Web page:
homeeditorsreviewsessaysmhbooks issues


Volume 33.1

editor's speculations


Robert Spiess

Animals frequently are subjects for haiku. It is the common view that animals are soulless, but it should be of special interest for haiku poets that the word “animal” quite literally means “ensouled” . . . hmm!

As the basis of haiku is reality, haiku are not to be intellective but experiential, for only what has been experienced and not merely thought has the veridical value of reality. Haiku poets can best apprehend now-moments’ reality in the act of vitally living. [Prompted in part by a passage of Lama Anagarika Govinda’s.

Another of the many paradoxes of haiku is that the infinite modes of nature are best expressed through the restriction of brevity that haiku imposes on itself.
[Prompted in part by a passage of R. H. Blyth’s.]

Transience is what gives poignancy to many a haiku.

In genuine haiku there is repose, but this repose is not merely a resting but a vibrant state with everything being alive, but in an equipose through being in total harmony.[Gloss on words by Hugh McGregor Ross.]

For haiku poets: “The world is neither beautiful nor ugly, but simply is.”
[Adapted from Vivekanada. Courtesy of Kim Dorman.]

Sometimes we are to perceive entities with compassion, as Chiyo did when she went to a neighbor to borrow water because a morning glory had twined around the handle of her well-bucket; other times, with a dollop of humor, as Bashô did with the stones covered with pinks among which he wished to nap after having had a couple of drinks. [Prompted in part by a passage by Stewart W. Holmes.]

Haiku are remarkable, yet modest.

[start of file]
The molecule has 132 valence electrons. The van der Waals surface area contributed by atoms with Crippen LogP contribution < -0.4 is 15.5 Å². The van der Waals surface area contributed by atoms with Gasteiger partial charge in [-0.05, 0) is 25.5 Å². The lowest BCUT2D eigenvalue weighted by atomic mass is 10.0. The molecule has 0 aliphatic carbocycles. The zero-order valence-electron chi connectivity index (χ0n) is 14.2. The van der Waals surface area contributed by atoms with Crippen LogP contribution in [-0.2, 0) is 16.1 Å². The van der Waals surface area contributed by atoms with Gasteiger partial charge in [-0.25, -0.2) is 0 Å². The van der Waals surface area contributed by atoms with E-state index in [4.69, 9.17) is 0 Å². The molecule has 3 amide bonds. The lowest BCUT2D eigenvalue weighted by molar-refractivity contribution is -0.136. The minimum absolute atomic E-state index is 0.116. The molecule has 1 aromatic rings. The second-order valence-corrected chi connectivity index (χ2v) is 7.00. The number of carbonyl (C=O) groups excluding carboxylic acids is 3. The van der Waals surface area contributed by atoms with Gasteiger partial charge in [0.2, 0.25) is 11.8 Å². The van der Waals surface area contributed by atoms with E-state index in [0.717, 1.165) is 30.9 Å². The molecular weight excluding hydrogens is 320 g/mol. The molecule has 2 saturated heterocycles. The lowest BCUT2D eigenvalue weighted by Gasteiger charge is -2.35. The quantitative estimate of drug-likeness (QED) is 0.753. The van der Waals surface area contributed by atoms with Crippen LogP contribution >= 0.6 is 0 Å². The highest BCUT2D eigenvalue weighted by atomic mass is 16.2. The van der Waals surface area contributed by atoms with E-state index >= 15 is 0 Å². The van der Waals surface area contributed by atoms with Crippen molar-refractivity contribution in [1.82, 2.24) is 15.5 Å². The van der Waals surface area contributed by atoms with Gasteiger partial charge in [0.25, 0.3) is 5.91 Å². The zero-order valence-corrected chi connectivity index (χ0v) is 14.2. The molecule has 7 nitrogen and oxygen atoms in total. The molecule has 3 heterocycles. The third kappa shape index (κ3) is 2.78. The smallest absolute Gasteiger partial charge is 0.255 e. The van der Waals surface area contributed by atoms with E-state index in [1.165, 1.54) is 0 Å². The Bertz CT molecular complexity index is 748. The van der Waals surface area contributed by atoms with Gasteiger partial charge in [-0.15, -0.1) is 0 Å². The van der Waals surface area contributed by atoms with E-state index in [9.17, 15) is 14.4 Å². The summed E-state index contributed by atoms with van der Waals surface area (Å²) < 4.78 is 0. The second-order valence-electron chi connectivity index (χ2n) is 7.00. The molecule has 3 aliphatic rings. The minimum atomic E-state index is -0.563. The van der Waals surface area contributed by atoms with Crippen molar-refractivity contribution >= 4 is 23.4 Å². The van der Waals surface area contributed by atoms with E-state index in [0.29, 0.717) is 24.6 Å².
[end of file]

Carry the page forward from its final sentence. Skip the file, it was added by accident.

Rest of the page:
Haiku may be said to be wisdom poetry in the following sense—using words of Dennis Hiroto’s from his No Abode: The Record of Ippen (Univ. of Hawai’i Press, 1997, p. lxvii): ”. . . where the subject-object dichotomy has fallen away and the self and world seen from the stance of egocentricty have been cast off, there arises wisdom in which each thing is perceived just as it is—grasped not as an object apart from the subject, but in its sameness with all other things, including the subject.”

Frequently a, genuine haiku is an epiphany of the commonplace.
[Gloss on words of Frederick Franck’s.]

Haiku is the poetry of the leaving out.

Almost always the entities in haiku are utterly simple, utterly themselves, and utterly sufficient. [Gloss on words of David Hinton’s.]

That which is fleeting, which passes out of existence, is the mother of haiku.

It seems that haiku is related to Zen in that both aim for the fundamental state or primordial unity that exists in us before intellect’s fabricated dualities come forth: in Zen, that which is prior to both unenlightenment and enlightenment; and in haiku, that which is prior to our intellect’s separation of self and other, of both subjectivity and objectivity. [Prompted in part by a passage by Musô Soseki (Kokushi).]

In haiku the better poets strive for harmony between elements that have different characteristics, not seeking to incorporate in their haiku entities with the same qualities; while lesser poets take the easier way of putting into their haiku those things that have similar natures, avoiding the creation of harmony resulting from the aesthetic juxtaposition of entities that differ from each other in various ways. [Prompted by words by Confucius: Analects XIII: 23.]




©2002 Modern Haiku • PO Box 68 • Lincoln, IL 62656